The Disability Royal Commission has been told Australia's healthcare system lacks data and is not prepared for those with intellectual disability.
Day three of the Commission hearings, 20 February, heard from Professor Emeritus of Public Health and Community Medicine at the University of Sydney, Stephen Leeder.
Beyond improving communication in the health system, Professor Leeder says that Australia needs to think about the support being offered to carers.
Professor Leeder says, "Our own study of people with chronic illness indicated to us just how critical family and friends are to the maintenance of good health. And there's nothing like the advocacy of an individual who understands the patient or client well to facilitate that kind of conversation.
"But for that to happen, of course, there needs to be a reciprocal recognition on the part of the professionals that the carer has a valuable contribution to make and they need to be an informed participant in the care conversation. And there are good signs that that's increasingly occurring, but we've got a distance to travel."
Professor Leeder also told the Commission that education should be offered first to those already working in health instead of waiting for "bright-eyed medical students" to come through and change things.
He added, "There's a lag between undergraduate education and practice of some years. So why would you not, then, direct your initial educational effort, assuming you had limited resources, to the people who are already out there?"
Australia healthcare system not prepared
Professor Julian Troller from the school of Psychiatry at the University of New South Wales provided the Commission insight about identifying problems in the health system for those with a cognitive disability.
He told the Commission that Australia's healthcare system is not prepared for the needs of those with developmental disabilities.
Professor Troller says, "Currently we have very limited connectivity between the health system and disability supports for people. And this lack of interconnectedness has been exacerbated by the NDIS (National Disability Insurance Scheme), which in many ways is a wonderful model, but the individual funding model, essentially, means that the state-based equipping and connections between those parts of the services are now missing."
He also made statements indicating that people with intellectual disability are excluded from population health surveys due to "logistics".
Because of the exclusion, Professor Troller told the Commission, "We currently have very limited capacity to understand the health outcomes for people with intellectual disability and autism, because our data systems are not connected and do not identify people with these conditions accurately."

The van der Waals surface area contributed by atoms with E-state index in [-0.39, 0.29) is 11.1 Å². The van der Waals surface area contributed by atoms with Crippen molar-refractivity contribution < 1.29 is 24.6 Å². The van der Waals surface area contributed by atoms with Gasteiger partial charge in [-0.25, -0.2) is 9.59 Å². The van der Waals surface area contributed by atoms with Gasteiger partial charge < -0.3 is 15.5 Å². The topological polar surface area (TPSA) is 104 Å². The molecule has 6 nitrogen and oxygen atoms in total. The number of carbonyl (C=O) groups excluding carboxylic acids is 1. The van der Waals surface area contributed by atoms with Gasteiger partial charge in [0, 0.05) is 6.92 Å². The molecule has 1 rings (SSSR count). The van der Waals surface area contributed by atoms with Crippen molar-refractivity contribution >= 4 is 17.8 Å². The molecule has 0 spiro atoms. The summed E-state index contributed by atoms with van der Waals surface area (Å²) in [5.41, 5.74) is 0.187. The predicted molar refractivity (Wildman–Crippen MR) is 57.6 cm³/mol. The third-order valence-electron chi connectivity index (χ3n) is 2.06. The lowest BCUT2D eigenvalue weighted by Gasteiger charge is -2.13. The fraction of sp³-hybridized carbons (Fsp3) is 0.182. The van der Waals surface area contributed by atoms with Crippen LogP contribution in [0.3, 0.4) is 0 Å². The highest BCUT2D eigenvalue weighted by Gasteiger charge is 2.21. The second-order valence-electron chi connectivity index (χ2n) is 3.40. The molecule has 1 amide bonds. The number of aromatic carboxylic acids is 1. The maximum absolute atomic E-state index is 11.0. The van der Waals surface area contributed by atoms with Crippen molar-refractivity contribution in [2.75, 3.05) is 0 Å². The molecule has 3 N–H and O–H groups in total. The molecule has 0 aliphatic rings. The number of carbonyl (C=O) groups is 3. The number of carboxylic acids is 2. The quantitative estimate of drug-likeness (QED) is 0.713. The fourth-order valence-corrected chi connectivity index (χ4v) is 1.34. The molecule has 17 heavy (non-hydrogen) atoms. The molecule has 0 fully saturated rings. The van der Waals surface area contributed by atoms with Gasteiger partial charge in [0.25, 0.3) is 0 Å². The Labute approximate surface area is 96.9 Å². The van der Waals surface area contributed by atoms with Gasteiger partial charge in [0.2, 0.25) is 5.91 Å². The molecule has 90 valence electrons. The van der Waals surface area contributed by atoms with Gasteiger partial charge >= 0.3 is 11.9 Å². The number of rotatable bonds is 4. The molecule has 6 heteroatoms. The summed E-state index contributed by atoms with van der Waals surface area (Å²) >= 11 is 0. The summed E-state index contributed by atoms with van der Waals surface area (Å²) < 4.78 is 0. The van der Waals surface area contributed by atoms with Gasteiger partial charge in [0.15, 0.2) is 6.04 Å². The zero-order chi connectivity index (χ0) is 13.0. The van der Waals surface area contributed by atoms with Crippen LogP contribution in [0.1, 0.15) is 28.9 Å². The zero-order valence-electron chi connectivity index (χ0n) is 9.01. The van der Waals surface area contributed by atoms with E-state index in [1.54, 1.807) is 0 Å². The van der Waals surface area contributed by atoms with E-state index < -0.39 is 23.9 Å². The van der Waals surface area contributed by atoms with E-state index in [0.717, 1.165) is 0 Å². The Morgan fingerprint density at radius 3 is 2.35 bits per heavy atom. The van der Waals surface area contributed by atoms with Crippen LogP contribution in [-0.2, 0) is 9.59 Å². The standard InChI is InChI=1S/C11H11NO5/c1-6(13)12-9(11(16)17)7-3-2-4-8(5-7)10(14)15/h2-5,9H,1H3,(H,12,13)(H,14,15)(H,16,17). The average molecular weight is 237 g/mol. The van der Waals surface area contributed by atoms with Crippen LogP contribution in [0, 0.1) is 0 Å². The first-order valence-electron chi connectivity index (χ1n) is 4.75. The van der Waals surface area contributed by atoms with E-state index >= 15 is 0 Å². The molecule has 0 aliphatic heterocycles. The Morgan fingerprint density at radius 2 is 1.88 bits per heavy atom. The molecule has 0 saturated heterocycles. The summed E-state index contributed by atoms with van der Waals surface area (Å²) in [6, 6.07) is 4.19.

The lack of intellectual disability inclusion means that data is not able to represent issues and provide information accurately.
Professor Troller gave the example that people with autism experience higher rates of suicide ideation and there is not enough information about the number of attempts.
"[The] needs of people on the autism spectrum experiencing suicidal ideation are really not particularly well met. An example would be, say, our national suicide prevention strategy, which, although a very important piece of policy translated into action by Commonwealth and State Governments, the needs of this group are not mentioned," says Professor Troller.
Medical decisions, not social decisions, need to be made
The Commission entered its fourth day last Friday and heard from Christine Regan and her daughter, Erin Sheehy, who lives with Down syndrome.
When Ms Regan's daughter was born, she described it as a "baptism of fire" and that what she experienced in the hospital showed her how it was going to be for her and her daughter.
She says that often medical practitioners will not directly speak to her daughter about what they were doing.
"I didn't have any hostile feelings from [the doctors], they just didn't count her. She was like the object of their operation but not a person like I was just sitting next to the bed," says Ms Regan.
Ms Sheehy had a stroke in 2002 and was hospitalised at the age of twenty five.
During the recovery process, Ms Regan says her daughter had not been offered the care she needed or that someone else would receive.
Ms Regan says it "felt like a punch to the gut" when a doctor told her "Oh, look, she has Down syndrome. How hard are you going to try?”
“There was no medical reason for her not to do rehabilitation. And this [doctor] was just going to send her home to a life of paralysis and no control and possibly an early departure from this world just because he had decided how important it was for her to be alive or something. I don't know, but it wasn't a medical decision," says Ms Regan.
After that ordeal, Ms Regan took control of her daughters rehabilitation and advocated for her care.
She told the Commission that what needs to change is the way doctors make decisions about the care of someone with a disability.
"I rely on doctors for their medical opinion, for their understanding of medicine and understanding the body and all of that that I have no access to. That's their knowledge and expertise," explains Ms Regan.
"I do not rely on doctors for their social opinions of what Erin should do and how she should be, because unless they have had some kind of experience of Erin as a real person rather than the grief of an initial diagnosis of disability which is all they often see…"
To make these changes, Ms Regan suggested that medical professionals need to be made aware and trained in the way they make decisions.
She says, "Doctors need to be trained in the difference between medical decisions and advice and social decisions advice. I would like to see very much exposure to different types of people as part of mandatory learning for doctors."
The current Commission hearings on health will continue until Friday, 28 February.